Along the same lines of testing requirement comes the steam jet test. Recently, Auerhammer et al. [23] examined the flame pretreated TPO for adhesion performance, combining a fabric-embedded peel test, X-ray photoelectron spectroscopy (XPS), and light microscopy to enable surface characterisation. This research is significant as their result disclosed a significant weakness in the reliability of the very common steam jet test for TPO substrates. Instead, they proposed a semi-quantitative peel strength test for assessing the binding force of the matrix precursor to the substrate. The peel strength test is another common method as per DIN SPEC 91063, where an adhesive tape is placed on the top of the coating, which functions as a flexible joint that can strip off the coating [24]. However, recently, Cho et al. presented a microcap pull-off test assessment for automotive coating adhesion [25]. Herein, a micrometer-thick layer of adhesive material was applied to the divided compartments of the coating substrate, and the detachment of coating layer from the plastic substrate was studied. It was noted that water and organic contaminants reduced the cohesive strength within the adhesion schematics. Having reviewed both the fundamental and testing basics, it will be practical to say that the magnitude of the TPO within the automotive industry will depend, in a large part, on overcoming the technical challenges and roadblocks that are set ahead on its way (Figure 1).

Figure 1. Extracts from technological advancements in TPO substrates and coatings. (a) Different substrates used in automotive parts; (b) image of waste bumper collection for recycling, (c) different recycling routes for vehicle parts; (d) images of stone-chip resistance, peel strength tests with microscopy images, and pencil hardness tests; (e) recycled rubber parts with incorporated TPO substrates; and (f) illustration of novel water-based polyurethane coatings for TPO substrates 

Sustainability aspect

Changes in the bumper/TPO substrate market in the near future might actually be unavoidable. One of the main future aspects is the polymer sustainability criteria [29,30]. From a sustainability point of view, there is a huge number of electric vehicles that are imminent to be on roadways. Concurrently, all of these vehicles will also have new plastic parts in lieu of cost savings due to lightweight materials. An example would be carbon- or glass-fibre-reinforced composites with a bio-based polymer matrix [31]. In addition, biomass fillers are also incorporated to help achieve weight savings, in addition to increasing the overall bio-based content of the composites [32,33]. In such a scenario, with newer and less researched substrates coming into the picture, the coating market will also need to adapt to such a wave and come up with the latest technologies that are easily adaptable in the new era. The substrate market is set to undergo a revolution both in the matter of polymer sustainability and lighter weight materials. In terms of polymer sustainability, it can be a higher bio-based substrate, a recycled substrate of the existing TPO substrates, TPO vitrimers, or an altogether new sustainable substrate.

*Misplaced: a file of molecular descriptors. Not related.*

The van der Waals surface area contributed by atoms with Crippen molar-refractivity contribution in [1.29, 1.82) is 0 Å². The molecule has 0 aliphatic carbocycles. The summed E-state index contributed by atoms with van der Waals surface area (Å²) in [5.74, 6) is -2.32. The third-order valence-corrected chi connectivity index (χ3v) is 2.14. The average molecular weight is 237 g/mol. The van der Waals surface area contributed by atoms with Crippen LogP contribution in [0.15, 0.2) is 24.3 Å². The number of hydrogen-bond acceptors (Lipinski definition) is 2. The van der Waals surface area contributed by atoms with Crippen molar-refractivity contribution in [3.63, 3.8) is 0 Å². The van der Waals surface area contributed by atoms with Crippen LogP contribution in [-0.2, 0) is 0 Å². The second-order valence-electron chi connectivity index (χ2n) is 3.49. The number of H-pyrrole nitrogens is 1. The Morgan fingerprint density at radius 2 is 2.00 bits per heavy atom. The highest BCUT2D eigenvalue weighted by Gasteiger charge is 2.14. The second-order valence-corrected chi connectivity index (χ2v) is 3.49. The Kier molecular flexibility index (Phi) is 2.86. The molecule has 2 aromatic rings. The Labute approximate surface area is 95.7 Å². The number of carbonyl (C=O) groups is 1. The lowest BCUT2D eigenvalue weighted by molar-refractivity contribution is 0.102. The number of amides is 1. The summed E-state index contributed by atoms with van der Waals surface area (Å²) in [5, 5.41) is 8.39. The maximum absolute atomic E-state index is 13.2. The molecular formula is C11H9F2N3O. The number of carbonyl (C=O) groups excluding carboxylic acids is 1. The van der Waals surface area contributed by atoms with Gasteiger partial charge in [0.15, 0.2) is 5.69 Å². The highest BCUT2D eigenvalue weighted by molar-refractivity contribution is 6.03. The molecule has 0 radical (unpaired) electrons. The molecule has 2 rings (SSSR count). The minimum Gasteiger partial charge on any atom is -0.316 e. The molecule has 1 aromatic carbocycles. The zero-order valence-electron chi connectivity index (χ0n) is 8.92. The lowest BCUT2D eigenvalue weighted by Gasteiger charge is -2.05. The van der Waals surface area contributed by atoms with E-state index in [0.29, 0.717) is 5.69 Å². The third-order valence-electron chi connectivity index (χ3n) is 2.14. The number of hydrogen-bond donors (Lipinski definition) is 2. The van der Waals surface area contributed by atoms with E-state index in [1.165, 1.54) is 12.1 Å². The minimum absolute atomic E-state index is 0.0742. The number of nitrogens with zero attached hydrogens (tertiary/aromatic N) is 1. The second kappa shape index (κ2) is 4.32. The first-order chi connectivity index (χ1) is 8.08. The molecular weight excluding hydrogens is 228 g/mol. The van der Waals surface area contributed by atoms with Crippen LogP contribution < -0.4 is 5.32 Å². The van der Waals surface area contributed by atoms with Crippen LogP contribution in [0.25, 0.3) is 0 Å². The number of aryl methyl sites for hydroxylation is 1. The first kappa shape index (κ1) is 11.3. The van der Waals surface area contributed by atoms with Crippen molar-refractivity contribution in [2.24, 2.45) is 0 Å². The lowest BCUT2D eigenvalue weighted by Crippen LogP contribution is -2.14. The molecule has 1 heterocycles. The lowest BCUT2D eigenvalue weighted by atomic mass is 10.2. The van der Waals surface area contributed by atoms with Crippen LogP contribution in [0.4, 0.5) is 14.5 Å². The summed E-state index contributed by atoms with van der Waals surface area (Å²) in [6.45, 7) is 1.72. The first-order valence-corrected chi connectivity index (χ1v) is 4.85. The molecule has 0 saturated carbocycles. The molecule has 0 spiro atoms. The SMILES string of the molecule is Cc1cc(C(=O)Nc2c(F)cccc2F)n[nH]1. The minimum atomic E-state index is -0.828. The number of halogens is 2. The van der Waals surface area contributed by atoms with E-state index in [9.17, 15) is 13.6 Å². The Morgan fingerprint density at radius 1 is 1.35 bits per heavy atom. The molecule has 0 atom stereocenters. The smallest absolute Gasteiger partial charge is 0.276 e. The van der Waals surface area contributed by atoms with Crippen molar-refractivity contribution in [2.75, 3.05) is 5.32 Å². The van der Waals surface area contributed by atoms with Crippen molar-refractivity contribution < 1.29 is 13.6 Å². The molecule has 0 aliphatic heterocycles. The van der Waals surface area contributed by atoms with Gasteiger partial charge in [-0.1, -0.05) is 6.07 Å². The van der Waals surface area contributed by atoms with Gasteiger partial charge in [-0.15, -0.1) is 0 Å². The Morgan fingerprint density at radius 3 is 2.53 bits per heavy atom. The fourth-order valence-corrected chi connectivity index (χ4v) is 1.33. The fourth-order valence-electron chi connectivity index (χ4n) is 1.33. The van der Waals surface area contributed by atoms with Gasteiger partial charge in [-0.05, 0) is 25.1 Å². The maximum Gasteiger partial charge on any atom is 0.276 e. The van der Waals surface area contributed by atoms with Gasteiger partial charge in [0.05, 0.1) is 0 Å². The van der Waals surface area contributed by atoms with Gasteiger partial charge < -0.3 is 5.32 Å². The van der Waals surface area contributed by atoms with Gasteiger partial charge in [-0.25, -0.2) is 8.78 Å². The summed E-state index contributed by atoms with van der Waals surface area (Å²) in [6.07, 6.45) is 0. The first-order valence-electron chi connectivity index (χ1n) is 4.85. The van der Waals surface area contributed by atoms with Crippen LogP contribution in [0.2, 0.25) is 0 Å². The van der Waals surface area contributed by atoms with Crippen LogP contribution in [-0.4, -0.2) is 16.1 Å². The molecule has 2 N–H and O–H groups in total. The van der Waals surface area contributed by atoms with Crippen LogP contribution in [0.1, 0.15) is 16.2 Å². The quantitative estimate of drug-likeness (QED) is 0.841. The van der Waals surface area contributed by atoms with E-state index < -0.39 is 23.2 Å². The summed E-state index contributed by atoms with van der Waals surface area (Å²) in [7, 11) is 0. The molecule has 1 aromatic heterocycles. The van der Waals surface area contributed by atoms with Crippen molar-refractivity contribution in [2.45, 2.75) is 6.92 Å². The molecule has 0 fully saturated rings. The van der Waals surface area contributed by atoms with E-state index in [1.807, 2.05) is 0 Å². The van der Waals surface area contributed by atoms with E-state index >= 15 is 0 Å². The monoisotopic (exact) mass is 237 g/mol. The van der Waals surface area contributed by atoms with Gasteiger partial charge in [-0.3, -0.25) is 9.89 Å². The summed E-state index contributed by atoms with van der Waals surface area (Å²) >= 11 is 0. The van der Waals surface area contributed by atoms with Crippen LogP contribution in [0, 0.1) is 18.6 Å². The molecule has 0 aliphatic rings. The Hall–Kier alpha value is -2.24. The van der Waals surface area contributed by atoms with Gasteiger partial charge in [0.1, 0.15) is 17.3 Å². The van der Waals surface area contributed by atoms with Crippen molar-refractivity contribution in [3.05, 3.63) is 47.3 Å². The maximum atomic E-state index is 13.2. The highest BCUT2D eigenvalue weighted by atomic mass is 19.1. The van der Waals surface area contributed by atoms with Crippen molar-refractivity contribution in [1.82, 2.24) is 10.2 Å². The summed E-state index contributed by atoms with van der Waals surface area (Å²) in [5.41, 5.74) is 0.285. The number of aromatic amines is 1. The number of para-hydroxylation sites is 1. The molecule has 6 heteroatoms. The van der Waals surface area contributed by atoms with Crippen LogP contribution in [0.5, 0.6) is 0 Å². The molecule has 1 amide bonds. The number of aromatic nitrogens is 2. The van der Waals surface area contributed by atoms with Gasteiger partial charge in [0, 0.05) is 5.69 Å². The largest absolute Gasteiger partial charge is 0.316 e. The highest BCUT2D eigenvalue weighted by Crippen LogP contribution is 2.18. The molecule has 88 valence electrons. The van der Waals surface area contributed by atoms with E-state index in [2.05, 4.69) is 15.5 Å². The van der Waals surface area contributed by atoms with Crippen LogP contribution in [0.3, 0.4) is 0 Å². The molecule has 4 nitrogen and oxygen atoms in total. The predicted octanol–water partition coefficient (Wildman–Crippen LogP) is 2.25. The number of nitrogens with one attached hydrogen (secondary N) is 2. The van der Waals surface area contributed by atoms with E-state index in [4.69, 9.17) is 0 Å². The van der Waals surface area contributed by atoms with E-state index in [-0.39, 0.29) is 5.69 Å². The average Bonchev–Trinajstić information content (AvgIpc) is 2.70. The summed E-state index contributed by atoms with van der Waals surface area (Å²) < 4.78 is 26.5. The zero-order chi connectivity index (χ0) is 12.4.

The use of bioplastics in automotives is an old concept with major automotive manufacturers like BMW, Ford, Audi, Mercedes-Benz, Opel, etc., who are already utilising biocomposites in their vehicles. Majorly, they have been used in door panels and trims, including flax-fibre-reinforced composites from Daimler Chrysler, jute door panels by Mercedes in their ER-Class vehicles, and banana fibre and other bio-based-fibre-reinforced composites. In academia, too, there is much research that has reported on this topic, notably for automotive applications.

Muthalgu et al. [37] recently studied the material and tensile attributes of Kevlar- and date-palm-fibre-reinforced epoxy composites for automotive bumper applications. Bumper design was modeled by CATIA with a bean structure analysed in finite element analysis software (ANYSYS student) via the classical laminate theory. The result with palm- and Kevlar-fibre-reinforced composites were comparable to that of the conventional bumper [37]. Further, to cite a few examples of the research on basic and fundamental biobased substrates for automotive applications, biobased epoxy composites with glass, natural fibre and biomass filler reinforcement were reported by Alice Mija et al. and Soucek et al.